Raytheon Missiles and Defense, Tucson, Arizona, is awarded a $130,019,155 firm-fixed-price modification to previously-awarded contract to exercise options for fiscal 2021 for the Rolling Airframe Missile Block 2/2A Guided Missile Round Pack, spare replacement components and recertification. This contract combines purchases for the U.S. government (66%); and the governments of Japan, Turkey and United Arab Emirates (34% combined) under the Foreign Military Sales (FMS) program. Work is expected to be completed by March 2024. Fiscal 2021 weapons procurement (Navy) funds in the amount of $84,339,000 (65%); FMS Japan funds in the amount of $41,874,000 (32%); Fiscal 2021 operation and maintenance (Navy) funds in the amount of $1,815,763 (1%); FMS United Arab Emirates funds in the amount of $1,743,369 (1%); and FMS Turkey funds in the amount of $247,023 (1%), will be obligated at the time of award. The U.S. Naval Sea Systems Command, Washington, D.C., is the contracting activity.
The RIM-116 Rolling Airframe Missile (RAM) is a small, lightweight, infrared homing surface-to-air missile in use by the German, Japanese, Greek, Turkish, South Korean, Saudi Arabian, Egyptian, Mexican and U.S. Navies. It was intended originally and used primarily as a point-defense weapon against anti-ship cruise missiles. The RAM weapon system is an international cooperative program between the United States and Germany. Development, production and maintenance costs are shared among Raytheon Missiles & Defense and the German companies LFK, DBD and RAMSYS. Licensed production of the RAM system’s GMRP is also underway in Korea. In 2018, Raytheon Missiles & Defense delivered a RAM launcher to the Mexican Navy as part of the long-range, off-shore patrol vessel (Patrulla Oceánica de Largo Alcance, or POLA) program. It was the first delivery of a RAM product to a Latin American country.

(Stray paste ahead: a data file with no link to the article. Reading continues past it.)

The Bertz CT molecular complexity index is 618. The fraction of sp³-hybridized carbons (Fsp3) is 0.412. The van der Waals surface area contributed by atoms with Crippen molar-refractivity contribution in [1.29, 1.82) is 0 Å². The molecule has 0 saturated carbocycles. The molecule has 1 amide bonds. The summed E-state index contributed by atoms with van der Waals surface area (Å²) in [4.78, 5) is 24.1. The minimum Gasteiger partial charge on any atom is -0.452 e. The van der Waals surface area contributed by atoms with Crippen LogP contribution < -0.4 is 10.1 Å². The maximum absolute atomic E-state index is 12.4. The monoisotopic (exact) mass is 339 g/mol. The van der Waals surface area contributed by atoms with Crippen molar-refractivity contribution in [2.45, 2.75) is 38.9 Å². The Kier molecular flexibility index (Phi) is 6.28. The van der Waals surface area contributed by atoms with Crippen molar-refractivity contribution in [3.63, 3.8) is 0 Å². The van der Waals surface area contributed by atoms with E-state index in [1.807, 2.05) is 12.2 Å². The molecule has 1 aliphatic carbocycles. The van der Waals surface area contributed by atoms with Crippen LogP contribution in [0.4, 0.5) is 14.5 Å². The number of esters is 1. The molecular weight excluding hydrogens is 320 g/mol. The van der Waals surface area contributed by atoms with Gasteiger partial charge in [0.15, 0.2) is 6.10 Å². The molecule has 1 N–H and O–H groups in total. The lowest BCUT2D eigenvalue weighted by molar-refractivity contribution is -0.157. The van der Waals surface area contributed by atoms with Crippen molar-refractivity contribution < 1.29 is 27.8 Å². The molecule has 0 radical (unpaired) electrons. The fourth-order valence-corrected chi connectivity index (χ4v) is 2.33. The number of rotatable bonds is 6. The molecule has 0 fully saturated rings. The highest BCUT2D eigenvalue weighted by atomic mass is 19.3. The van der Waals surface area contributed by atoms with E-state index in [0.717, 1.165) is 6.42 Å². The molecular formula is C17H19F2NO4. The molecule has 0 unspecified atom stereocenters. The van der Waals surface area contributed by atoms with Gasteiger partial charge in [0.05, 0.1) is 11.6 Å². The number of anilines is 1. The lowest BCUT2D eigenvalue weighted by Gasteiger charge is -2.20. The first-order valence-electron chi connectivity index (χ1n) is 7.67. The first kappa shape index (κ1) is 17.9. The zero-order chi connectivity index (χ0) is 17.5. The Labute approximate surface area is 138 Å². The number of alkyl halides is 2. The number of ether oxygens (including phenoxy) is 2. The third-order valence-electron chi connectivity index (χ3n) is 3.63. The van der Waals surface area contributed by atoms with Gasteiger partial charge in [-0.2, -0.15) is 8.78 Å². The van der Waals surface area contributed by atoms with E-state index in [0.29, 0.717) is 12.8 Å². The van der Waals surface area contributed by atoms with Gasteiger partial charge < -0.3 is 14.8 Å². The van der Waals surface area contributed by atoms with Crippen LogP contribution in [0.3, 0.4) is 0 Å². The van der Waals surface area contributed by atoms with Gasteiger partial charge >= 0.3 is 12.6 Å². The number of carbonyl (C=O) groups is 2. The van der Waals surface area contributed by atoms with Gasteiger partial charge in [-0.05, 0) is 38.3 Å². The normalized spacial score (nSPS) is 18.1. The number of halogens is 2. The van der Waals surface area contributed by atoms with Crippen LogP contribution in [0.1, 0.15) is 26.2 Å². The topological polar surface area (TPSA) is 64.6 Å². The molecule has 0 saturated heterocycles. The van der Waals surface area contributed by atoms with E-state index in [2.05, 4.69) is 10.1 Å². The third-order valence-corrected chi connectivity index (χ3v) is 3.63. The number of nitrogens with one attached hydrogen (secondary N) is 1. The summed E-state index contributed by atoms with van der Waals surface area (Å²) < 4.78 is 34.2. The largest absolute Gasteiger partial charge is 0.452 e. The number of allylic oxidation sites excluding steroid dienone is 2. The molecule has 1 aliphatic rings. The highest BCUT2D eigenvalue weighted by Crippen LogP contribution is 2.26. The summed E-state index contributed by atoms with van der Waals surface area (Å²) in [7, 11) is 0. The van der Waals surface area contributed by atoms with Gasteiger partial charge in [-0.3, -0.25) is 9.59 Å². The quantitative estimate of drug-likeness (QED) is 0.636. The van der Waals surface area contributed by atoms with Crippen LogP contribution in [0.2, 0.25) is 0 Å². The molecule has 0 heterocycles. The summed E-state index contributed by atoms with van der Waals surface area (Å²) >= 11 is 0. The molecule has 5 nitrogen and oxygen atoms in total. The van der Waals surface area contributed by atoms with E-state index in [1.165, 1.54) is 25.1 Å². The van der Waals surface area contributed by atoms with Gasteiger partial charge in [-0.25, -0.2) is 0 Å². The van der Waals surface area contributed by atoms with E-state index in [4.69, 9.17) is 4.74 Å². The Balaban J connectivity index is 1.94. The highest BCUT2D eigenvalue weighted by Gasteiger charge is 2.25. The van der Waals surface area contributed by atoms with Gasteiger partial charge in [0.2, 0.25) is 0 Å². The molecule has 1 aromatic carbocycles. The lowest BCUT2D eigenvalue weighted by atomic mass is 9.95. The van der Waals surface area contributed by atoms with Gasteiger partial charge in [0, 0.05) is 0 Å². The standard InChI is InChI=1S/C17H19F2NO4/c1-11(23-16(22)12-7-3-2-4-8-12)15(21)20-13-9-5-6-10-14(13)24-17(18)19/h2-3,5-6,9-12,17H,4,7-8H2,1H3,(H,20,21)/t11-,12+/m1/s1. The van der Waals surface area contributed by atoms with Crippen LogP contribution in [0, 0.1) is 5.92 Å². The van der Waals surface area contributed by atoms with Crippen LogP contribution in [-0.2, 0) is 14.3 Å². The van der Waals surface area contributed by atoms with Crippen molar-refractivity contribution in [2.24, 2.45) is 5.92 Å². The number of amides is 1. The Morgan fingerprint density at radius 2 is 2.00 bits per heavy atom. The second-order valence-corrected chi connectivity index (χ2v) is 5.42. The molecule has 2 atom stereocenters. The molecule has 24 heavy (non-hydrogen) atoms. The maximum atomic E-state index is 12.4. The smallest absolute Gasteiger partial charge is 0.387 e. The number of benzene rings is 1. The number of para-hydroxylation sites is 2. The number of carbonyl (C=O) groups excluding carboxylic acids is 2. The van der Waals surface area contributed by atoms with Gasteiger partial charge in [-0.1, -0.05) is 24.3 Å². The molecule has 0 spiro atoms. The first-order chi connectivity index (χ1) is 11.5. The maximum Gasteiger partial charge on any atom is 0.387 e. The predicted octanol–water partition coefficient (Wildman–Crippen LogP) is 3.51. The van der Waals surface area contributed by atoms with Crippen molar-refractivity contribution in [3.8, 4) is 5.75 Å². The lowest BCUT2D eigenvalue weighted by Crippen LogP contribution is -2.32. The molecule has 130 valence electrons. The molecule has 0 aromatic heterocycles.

The RAM Block 2 is an upgraded version of the RAM missile aimed at more effectively countering more maneuverable antiship missiles through a four-axis independent control actuator system, increased rocket motor capability, an improved passive radio frequency seeker and upgraded components of the infrared seeker, and advanced kinematics. On 8 May 2007, the US Navy awarded Raytheon Missile Systems a $105 million development contract; development was expected to be completed by December 2010. LRIP began in 2012. 51 missiles were initially ordered. On 22 October 2012, the RAM Block 2 completed its third guided test vehicle flight, firing two missiles in a salvo and directly hitting the target, to verify the system’s command and control capabilities, kinematic performance, guidance system, and airframe capabilities. Raytheon was scheduled to deliver 25 Block 2 missiles during the program’s integrated testing phase.
The MK 44 guided missile round pack and the MK 49 guided missile launching system, which hold 21 missiles, comprise the MK 31 guided missile weapon system. The system is designed to be easily integrated into many different ships. A variety of existing ship sensors can readily provide the target and pointing information required to engage the anti-ship threat. The MK 44 missile is also used in the SeaRAM® anti-ship missile defense system, replacing the M601A1 Gatling gun in the Phalanx® close-in weapon system with an 11-round launcher. The Phalanx system’s sensor suite and internal combat management system reduces dependency on the ship’s combat system and enables a fast reaction to stressing anti-ship missiles. The RAM Block 2 missile has been successfully fired from a SeaRAM system.